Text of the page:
In contrast to those less-than-luxurious quarters, today’s purpose-built Antarctic cruise ships offer a high level of comfort and state-of-the art stability for navigating the Southern Ocean. But what those early explorers first beheld of the Antarctic Peninsula remains much the same today—a glittering world of icebergs, glaciers and nutrient-rich waters teeming with marine life, mammals and 350 million birds—175 million of which are penguins.
Stunning vistas in Hope Bay, nicknamed “Iceberg Alley,” reveal extraordinary confections of blue ice. In the narrow Lemaire Channel, cameras click away (documentation those first sailors never had, alas) to immortalize the grandeur of the sheer cliffs that drop into the sea.
South Georgia, 600 miles to the east of the Falklands, was first documented by London merchant Antoine de la Roche in 1675. One hundred years later, Captain James Cook was the first to actually step ashore. He named it the Isle of George, after his king. But it wasn’t until 1914 and the astounding tale of Ernest Shackleton’s epic rescue of the Endurance crew that South Georgia had any significant recognition. Today, a moment at Shackleton’s gravesite above the former whaling station at Grytviken is both somber and thrilling.
Though small in area—about 100 miles long and two to 30 miles wide—the number of wildlife species on South Georgia is mind-boggling. The island is home to nearly 95 percent of the world’s fur seal population, half its population of elephant seals, and millions of leopard seals that arrive each summer to breed. Competing for prime nesting space are 30 million birds, including 250,000 albatrosses. The penguin contingent includes four million macaroni penguins, one million king penguins (the largest king colony in the world), 200,000 gentoos, about 12,000 chinstraps and smaller populations of Adelie penguins.
The Falkland Islands, the only human-inhabited isles on your grand Antarctic cruise tour, sit about 300 miles off the shores of Argentina. They were first sighted in 1592, but the first recorded landing actually took place in 1692 by British navigator John Strong. Across the centuries, through skirmishes, battles and the calamitous Falkland Islands War in 1982, the British managed to keep their flag firmly planted. Tourism has increased over the past 30 years, and the islands’ 3,100 inhabitants—many can trace their roots back six generations—have gained a reputation for their warm hospitability. The up-close and personal encounters with the wildlife that shares the shores also draw adventurers from around the globe.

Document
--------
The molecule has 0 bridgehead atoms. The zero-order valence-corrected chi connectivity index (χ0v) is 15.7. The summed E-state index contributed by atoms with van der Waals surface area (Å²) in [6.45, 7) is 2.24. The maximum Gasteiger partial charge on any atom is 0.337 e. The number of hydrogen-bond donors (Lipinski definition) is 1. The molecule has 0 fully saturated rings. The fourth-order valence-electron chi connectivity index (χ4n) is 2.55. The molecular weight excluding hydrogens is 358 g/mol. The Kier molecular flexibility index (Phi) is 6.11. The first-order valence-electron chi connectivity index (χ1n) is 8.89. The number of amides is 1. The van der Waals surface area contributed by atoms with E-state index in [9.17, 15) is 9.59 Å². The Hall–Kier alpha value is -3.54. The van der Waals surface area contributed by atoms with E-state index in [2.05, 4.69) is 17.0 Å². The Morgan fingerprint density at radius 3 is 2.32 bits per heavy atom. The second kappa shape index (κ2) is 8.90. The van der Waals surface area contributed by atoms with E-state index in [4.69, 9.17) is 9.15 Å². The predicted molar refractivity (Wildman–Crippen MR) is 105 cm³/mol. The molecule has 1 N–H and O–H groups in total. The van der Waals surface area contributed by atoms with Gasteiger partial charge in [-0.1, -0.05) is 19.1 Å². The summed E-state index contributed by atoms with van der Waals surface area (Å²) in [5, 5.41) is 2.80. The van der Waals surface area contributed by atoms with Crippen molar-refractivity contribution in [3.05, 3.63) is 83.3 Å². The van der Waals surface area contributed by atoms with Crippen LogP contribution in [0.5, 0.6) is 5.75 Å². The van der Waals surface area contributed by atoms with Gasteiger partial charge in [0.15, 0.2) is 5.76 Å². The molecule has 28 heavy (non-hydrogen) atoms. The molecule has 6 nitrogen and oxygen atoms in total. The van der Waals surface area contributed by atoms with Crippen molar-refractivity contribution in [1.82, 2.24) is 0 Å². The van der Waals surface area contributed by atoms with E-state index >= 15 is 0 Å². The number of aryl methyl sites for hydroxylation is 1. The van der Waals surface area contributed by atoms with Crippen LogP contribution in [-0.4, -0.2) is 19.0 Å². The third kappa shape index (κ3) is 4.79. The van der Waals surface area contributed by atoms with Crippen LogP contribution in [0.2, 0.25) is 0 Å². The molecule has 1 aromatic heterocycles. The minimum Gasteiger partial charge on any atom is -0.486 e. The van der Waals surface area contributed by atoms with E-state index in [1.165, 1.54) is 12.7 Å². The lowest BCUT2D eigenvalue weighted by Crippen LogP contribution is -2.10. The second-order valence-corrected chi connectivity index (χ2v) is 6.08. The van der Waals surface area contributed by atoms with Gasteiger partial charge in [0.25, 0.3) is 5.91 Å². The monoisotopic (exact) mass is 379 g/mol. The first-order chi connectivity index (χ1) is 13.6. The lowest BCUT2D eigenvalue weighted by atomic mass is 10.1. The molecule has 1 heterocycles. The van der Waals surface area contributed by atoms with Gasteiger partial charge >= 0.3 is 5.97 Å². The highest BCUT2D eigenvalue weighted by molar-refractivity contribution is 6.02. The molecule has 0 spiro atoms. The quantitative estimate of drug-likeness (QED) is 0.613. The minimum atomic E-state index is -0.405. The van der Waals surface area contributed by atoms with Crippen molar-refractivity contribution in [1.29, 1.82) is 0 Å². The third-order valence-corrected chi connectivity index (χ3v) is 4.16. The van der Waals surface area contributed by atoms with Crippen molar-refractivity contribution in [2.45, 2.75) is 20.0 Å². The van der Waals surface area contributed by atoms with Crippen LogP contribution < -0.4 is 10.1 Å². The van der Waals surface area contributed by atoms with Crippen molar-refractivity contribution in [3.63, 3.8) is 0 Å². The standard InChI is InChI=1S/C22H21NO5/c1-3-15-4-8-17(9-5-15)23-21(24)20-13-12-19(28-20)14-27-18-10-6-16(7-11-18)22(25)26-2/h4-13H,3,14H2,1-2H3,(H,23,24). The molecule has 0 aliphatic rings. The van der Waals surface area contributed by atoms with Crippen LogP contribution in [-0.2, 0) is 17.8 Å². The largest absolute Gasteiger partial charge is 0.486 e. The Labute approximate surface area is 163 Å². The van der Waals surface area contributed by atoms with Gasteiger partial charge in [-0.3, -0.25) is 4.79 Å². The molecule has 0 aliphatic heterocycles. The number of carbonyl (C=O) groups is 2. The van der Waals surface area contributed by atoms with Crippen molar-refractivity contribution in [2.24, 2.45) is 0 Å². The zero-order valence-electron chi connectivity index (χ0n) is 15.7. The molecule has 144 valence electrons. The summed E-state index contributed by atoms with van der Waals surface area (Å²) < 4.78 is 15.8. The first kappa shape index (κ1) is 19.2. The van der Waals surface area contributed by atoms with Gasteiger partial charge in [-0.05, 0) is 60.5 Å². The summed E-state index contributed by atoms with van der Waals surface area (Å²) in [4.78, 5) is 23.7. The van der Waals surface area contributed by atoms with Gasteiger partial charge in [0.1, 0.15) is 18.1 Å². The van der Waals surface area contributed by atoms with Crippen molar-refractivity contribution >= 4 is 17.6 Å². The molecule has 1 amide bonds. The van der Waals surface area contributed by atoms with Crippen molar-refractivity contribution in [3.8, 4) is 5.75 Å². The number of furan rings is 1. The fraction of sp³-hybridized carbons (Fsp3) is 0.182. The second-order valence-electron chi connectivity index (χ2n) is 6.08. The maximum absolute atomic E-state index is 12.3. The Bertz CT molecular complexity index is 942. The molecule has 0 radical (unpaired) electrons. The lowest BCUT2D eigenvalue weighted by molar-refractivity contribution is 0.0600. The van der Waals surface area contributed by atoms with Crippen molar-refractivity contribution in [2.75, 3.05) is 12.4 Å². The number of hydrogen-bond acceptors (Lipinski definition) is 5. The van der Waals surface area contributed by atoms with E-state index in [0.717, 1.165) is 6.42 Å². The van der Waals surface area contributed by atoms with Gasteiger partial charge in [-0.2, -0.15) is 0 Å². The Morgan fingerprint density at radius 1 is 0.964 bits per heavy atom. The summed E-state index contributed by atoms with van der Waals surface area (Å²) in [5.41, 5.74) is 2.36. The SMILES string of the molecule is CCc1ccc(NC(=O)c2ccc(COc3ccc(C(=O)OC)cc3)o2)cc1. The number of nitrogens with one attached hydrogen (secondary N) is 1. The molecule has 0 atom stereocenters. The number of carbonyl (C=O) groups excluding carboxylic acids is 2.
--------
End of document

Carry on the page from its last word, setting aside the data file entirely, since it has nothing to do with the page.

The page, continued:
Two main islands—East and West—and nearly 700 tiny rocky islets make up the Falkland Island archipelago. With habitats ranging from rocky coves to tussock hills and white-sand beaches, wildlife species include 227 avian species and five species of breeding penguins that total about one million in number. East Falkland is home to the largest king penguin colony outside of South Georgia, and tiny Sea Lion Island can claim all five penguin species found in the Falklands—Magellanic, gentoo, rockhopper, macaroni and king. Offshore, dolphins and pods of orca keep alert for their next meal, while vast numbers of sea lions and elephant seals haul out on the beaches.
Antarctic cruise travel that includes the Falklands and South Georgia is truly a once-in-a-lifetime experience and a chance to relive the thrill of those early days of exciting explorations.